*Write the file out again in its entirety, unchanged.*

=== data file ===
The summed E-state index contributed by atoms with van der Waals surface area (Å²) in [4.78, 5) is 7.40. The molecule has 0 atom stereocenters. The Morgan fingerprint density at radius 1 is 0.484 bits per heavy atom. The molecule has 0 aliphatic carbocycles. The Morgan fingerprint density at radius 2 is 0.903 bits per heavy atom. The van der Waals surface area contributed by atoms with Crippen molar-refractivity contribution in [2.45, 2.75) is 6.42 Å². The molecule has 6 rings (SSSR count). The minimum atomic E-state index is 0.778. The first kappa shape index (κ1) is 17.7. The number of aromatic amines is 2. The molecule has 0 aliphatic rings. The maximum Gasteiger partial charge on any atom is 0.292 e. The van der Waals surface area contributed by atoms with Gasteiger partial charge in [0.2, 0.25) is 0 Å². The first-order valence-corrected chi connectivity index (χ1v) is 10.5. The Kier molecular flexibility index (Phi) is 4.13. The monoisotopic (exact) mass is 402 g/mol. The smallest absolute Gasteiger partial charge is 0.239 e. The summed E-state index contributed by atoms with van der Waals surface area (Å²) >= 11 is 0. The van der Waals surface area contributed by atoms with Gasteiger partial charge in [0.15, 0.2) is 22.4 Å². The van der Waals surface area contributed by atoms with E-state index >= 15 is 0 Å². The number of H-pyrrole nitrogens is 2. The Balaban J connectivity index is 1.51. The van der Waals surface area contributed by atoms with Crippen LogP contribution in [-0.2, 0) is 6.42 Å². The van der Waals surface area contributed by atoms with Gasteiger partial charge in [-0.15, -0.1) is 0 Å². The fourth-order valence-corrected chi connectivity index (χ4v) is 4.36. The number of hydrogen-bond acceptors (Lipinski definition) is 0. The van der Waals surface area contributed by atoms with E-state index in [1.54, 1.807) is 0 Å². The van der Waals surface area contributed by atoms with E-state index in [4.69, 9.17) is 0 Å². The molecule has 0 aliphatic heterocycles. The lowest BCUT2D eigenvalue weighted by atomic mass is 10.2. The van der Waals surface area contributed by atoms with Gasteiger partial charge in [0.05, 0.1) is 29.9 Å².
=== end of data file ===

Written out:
The summed E-state index contributed by atoms with van der Waals surface area (Å²) in [4.78, 5) is 7.40. The molecule has 0 atom stereocenters. The Morgan fingerprint density at radius 1 is 0.484 bits per heavy atom. The molecule has 0 aliphatic carbocycles. The Morgan fingerprint density at radius 2 is 0.903 bits per heavy atom. The van der Waals surface area contributed by atoms with Crippen molar-refractivity contribution in [2.45, 2.75) is 6.42 Å². The molecule has 6 rings (SSSR count). The minimum atomic E-state index is 0.778. The first kappa shape index (κ1) is 17.7. The number of aromatic amines is 2. The molecule has 0 aliphatic rings. The maximum Gasteiger partial charge on any atom is 0.292 e. The van der Waals surface area contributed by atoms with Gasteiger partial charge in [0.2, 0.25) is 0 Å². The first-order valence-corrected chi connectivity index (χ1v) is 10.5. The Kier molecular flexibility index (Phi) is 4.13. The monoisotopic (exact) mass is 402 g/mol. The smallest absolute Gasteiger partial charge is 0.239 e. The summed E-state index contributed by atoms with van der Waals surface area (Å²) >= 11 is 0. The van der Waals surface area contributed by atoms with Gasteiger partial charge in [0.15, 0.2) is 22.4 Å². The van der Waals surface area contributed by atoms with E-state index >= 15 is 0 Å². The number of H-pyrrole nitrogens is 2. The Balaban J connectivity index is 1.51. The van der Waals surface area contributed by atoms with Crippen LogP contribution in [-0.2, 0) is 6.42 Å². The van der Waals surface area contributed by atoms with Gasteiger partial charge in [-0.15, -0.1) is 0 Å². The fourth-order valence-corrected chi connectivity index (χ4v) is 4.36. The number of hydrogen-bond acceptors (Lipinski definition) is 0. The van der Waals surface area contributed by atoms with E-state index in [1.54, 1.807) is 0 Å². The van der Waals surface area contributed by atoms with E-state index in [4.69, 9.17) is 0 Å². The molecule has 0 aliphatic heterocycles. The lowest BCUT2D eigenvalue weighted by atomic mass is 10.2. The van der Waals surface area contributed by atoms with Gasteiger partial charge in [0.05, 0.1) is 29.9 Å².